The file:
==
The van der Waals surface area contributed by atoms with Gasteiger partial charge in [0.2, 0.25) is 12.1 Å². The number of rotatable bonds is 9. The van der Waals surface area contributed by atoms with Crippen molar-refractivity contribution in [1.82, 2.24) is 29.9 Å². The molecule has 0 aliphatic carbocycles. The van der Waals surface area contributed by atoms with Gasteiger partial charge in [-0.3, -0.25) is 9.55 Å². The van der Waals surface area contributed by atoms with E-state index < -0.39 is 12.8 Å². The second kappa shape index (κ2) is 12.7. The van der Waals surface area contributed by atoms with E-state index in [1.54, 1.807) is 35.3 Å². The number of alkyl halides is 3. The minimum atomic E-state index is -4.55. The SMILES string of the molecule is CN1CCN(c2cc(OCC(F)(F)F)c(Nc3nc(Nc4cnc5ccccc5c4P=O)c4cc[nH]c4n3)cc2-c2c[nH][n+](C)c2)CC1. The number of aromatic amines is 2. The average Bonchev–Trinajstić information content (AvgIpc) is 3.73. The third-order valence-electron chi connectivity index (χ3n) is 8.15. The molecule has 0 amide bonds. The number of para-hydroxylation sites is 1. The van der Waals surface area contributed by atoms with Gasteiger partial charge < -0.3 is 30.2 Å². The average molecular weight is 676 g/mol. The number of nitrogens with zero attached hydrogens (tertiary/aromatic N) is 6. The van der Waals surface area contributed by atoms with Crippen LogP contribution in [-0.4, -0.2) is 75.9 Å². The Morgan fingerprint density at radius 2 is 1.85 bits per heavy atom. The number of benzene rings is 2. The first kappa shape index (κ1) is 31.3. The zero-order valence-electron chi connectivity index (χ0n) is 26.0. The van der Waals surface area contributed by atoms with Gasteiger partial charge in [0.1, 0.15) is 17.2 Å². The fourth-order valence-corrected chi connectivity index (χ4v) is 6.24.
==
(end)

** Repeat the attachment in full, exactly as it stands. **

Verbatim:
The van der Waals surface area contributed by atoms with Gasteiger partial charge in [0.2, 0.25) is 12.1 Å². The number of rotatable bonds is 9. The van der Waals surface area contributed by atoms with Crippen molar-refractivity contribution in [1.82, 2.24) is 29.9 Å². The molecule has 0 aliphatic carbocycles. The van der Waals surface area contributed by atoms with Gasteiger partial charge in [-0.3, -0.25) is 9.55 Å². The van der Waals surface area contributed by atoms with E-state index < -0.39 is 12.8 Å². The second kappa shape index (κ2) is 12.7. The van der Waals surface area contributed by atoms with E-state index in [1.54, 1.807) is 35.3 Å². The number of alkyl halides is 3. The minimum atomic E-state index is -4.55. The SMILES string of the molecule is CN1CCN(c2cc(OCC(F)(F)F)c(Nc3nc(Nc4cnc5ccccc5c4P=O)c4cc[nH]c4n3)cc2-c2c[nH][n+](C)c2)CC1. The number of aromatic amines is 2. The average Bonchev–Trinajstić information content (AvgIpc) is 3.73. The third-order valence-electron chi connectivity index (χ3n) is 8.15. The molecule has 0 amide bonds. The number of para-hydroxylation sites is 1. The van der Waals surface area contributed by atoms with Gasteiger partial charge < -0.3 is 30.2 Å². The average molecular weight is 676 g/mol. The number of nitrogens with zero attached hydrogens (tertiary/aromatic N) is 6. The van der Waals surface area contributed by atoms with Crippen LogP contribution in [-0.4, -0.2) is 75.9 Å². The Morgan fingerprint density at radius 2 is 1.85 bits per heavy atom. The number of benzene rings is 2. The first kappa shape index (κ1) is 31.3. The zero-order valence-electron chi connectivity index (χ0n) is 26.0. The van der Waals surface area contributed by atoms with Gasteiger partial charge in [0.1, 0.15) is 17.2 Å². The fourth-order valence-corrected chi connectivity index (χ4v) is 6.24.